The operation is based around an airstrip on old homestead across the Nizina from McCarthy. Club members stay in cozy, wood-heated yurts atop elevated platforms in what looks like a small, treehouse community.

Reached by telephone Tuesday and asked what he knew about Don’s death, Sturm said, there was “a report from park out” about the accident. Asked about Don’s paddling experience, Sturm added, “I don’t know anything about this. I can’t help you. Bye, bye.”

He then hung up the phone. Steigerwald later said there is no park report.

Sturm’s website says he operates the “base of the Swiss Bush Pilots Association (SBV)…located in the southeast of Alaska, not far from the Nizina River in the village of McCarthy in the middle of the gigantic Wrangell-St.Elias National Park. The club is based in Switzerland and allows members to fly in Alaska. He offers no commercial services.”

The last line is noteworthy. Sturm would need permits to offer commercial services. If he is running a club, no such permits are required.

But the website also says this:

Far away from civilization, a wilderness lodge has been established here on a grass track over the last four years. From here you can explore some of the highlights Alaska has to offer: the area of ​​the large meandering rivers Nizina, Chitina, Tana and Copper, the volcanoes Drum, Sanford and Wrangell, the mountain range of Mount St. Elias with the Bagley Icefield, the coastal towns Valdez and Cordova, the pristine glaciers of Prince William Sound and Icy Bay, hundreds of miles of deserted beaches, trout lakes and salmon rivers. Everything within one hour’s flight from the base.”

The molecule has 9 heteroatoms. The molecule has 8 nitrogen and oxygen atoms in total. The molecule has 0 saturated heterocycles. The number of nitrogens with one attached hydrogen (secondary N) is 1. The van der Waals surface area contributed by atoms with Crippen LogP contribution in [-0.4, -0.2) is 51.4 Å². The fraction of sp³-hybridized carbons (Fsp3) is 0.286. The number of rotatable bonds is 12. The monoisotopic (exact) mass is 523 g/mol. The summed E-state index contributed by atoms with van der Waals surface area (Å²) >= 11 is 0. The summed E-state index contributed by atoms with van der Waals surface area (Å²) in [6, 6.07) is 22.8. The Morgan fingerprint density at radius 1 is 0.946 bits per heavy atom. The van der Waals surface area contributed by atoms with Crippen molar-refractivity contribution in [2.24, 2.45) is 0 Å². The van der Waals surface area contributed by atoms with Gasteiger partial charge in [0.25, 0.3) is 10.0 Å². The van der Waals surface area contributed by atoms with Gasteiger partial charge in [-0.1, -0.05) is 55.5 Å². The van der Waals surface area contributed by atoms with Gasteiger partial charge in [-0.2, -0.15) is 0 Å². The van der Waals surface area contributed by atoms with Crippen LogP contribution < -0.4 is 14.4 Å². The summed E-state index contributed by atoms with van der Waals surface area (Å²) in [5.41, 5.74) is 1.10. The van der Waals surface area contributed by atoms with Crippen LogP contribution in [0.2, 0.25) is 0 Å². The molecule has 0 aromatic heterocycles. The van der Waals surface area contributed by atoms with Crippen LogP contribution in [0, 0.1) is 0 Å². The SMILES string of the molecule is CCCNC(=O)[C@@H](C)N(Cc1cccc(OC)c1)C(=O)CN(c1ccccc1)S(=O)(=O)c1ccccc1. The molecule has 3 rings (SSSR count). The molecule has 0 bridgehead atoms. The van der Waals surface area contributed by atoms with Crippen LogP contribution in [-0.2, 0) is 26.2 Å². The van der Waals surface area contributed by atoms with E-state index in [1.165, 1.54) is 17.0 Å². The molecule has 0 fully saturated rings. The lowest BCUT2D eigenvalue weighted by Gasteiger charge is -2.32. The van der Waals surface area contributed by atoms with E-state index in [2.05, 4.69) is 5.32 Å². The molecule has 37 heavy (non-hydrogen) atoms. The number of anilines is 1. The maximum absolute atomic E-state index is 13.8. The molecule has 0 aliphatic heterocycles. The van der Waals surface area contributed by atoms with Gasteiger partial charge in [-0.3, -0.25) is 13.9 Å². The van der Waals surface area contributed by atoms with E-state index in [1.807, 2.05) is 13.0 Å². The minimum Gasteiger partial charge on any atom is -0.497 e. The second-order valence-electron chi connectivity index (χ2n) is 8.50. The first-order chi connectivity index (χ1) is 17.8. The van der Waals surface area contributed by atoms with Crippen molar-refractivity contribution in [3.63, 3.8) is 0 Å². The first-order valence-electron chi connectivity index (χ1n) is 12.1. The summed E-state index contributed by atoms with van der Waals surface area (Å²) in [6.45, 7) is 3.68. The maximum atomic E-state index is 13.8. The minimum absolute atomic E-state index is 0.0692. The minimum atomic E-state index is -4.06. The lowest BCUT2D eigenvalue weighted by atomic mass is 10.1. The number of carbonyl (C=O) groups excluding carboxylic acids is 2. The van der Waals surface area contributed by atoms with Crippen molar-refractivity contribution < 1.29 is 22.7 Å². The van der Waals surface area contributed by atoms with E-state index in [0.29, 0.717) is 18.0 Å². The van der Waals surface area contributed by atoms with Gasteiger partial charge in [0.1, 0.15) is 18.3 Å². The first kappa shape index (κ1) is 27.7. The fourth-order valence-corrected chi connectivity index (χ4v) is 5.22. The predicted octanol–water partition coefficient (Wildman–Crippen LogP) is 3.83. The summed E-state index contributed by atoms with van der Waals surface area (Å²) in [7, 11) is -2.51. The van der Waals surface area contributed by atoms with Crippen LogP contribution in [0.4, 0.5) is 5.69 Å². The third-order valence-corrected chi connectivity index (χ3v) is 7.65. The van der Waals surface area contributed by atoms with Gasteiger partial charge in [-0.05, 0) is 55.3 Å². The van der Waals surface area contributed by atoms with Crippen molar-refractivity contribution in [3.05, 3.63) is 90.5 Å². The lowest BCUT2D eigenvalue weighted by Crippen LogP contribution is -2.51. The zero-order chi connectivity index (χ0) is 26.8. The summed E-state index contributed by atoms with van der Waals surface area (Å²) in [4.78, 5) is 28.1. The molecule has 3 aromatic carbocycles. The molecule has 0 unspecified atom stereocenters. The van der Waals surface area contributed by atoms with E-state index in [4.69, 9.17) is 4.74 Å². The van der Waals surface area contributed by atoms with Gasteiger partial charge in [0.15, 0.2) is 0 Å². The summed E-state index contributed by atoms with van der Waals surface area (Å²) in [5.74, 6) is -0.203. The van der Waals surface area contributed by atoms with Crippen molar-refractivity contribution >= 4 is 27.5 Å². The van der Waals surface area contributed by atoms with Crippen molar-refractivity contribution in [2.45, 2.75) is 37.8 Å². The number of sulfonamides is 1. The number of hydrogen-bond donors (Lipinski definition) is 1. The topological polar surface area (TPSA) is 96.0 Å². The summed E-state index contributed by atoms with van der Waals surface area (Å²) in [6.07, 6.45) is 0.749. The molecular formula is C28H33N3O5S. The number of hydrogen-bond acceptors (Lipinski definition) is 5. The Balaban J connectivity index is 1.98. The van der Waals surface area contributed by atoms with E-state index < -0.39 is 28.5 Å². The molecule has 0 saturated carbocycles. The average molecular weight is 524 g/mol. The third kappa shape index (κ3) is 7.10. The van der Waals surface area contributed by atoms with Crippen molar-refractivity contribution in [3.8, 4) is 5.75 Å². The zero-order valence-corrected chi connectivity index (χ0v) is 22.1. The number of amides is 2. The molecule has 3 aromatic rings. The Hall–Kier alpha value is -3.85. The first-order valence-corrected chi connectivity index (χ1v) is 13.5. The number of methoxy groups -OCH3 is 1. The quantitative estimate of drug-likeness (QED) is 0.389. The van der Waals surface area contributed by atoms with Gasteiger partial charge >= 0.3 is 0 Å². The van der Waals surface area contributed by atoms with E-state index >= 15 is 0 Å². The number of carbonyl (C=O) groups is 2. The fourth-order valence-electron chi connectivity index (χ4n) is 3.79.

Lodges that do business on national park lands in Alaska are generally required to obtain commercial-use permits. Steigerwald said Sturm has no such permit to operate in the Wrangells.

A video promoting Fly Alaska was released the day after Don’s death. It features his former boss – Guschlbauer – promoting Sturm’s business.

“So the Wrangells here…are the perfect place for backcountry flying, and Philipp has set up here the perfect place to discover this perfect flying place,” Guschlbauer says. “Just very close by you can really discover strips you will never find anywhere else in the world….”

In one of his own videos, apparently shot by Don, Guschlbauer is filmed making one such landing at that strip he claims to be “higher than 7,000 feet.” It appears to be in the park, and he appears to have been guided by those pilots he described as “local heroes.”

Whether they were operating legally could also be part of the investigation. Commercial operators making landings in the park are generally required to obtain permits.

Some of Don’s family is now in McCarthy investigating his death.

“This whole situation is very confusing for us,” his brother, Dylan, messaged Tuesday.

He does not appear to be alone in that regard.

















10 replies »

  1. Such a tragic story. Just curious that there’s a photo on the website (expeditions gallery page 2) showing what seems to be a lady in a packraft without any visible pfd or drysuit… as part of the experiences possible?

  2. Sad and tragic loss of a young man. I hope someone is asking important questions that need important answers: Like, how, and who did what & where in regards to this Fly Alaska outfit. I hope the same rules apply to the owner Mr. Sturm as the other charter and guiding services in Alaska. Why not?

  3. We got the bubble-headed-bleach-blond
    Who comes on at five
    She can tell you ’bout the plane crash with a gleam in her eye
    It’s interesting when people die
    Give us dirty laundry

    Don Henley

    (not Conrad, but still pretty good)